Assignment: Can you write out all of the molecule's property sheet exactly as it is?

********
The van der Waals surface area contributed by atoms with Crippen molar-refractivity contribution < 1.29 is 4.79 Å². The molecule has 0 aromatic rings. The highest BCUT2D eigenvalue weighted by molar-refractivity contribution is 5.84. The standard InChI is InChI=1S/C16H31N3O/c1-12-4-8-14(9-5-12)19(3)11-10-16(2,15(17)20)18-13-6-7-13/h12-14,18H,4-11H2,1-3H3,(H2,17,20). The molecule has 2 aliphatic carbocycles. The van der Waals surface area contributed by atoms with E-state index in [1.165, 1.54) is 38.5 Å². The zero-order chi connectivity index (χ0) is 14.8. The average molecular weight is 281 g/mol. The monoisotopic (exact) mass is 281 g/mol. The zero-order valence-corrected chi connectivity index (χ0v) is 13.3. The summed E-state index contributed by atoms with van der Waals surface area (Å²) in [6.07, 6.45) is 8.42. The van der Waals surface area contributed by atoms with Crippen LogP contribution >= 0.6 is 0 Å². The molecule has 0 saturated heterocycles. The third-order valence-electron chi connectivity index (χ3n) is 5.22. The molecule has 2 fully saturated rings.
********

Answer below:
The van der Waals surface area contributed by atoms with Crippen molar-refractivity contribution < 1.29 is 4.79 Å². The molecule has 0 aromatic rings. The highest BCUT2D eigenvalue weighted by molar-refractivity contribution is 5.84. The standard InChI is InChI=1S/C16H31N3O/c1-12-4-8-14(9-5-12)19(3)11-10-16(2,15(17)20)18-13-6-7-13/h12-14,18H,4-11H2,1-3H3,(H2,17,20). The molecule has 2 aliphatic carbocycles. The van der Waals surface area contributed by atoms with E-state index in [1.165, 1.54) is 38.5 Å². The zero-order chi connectivity index (χ0) is 14.8. The average molecular weight is 281 g/mol. The monoisotopic (exact) mass is 281 g/mol. The zero-order valence-corrected chi connectivity index (χ0v) is 13.3. The summed E-state index contributed by atoms with van der Waals surface area (Å²) in [6.07, 6.45) is 8.42. The van der Waals surface area contributed by atoms with Crippen LogP contribution >= 0.6 is 0 Å². The molecule has 0 saturated heterocycles. The third-order valence-electron chi connectivity index (χ3n) is 5.22. The molecule has 2 fully saturated rings.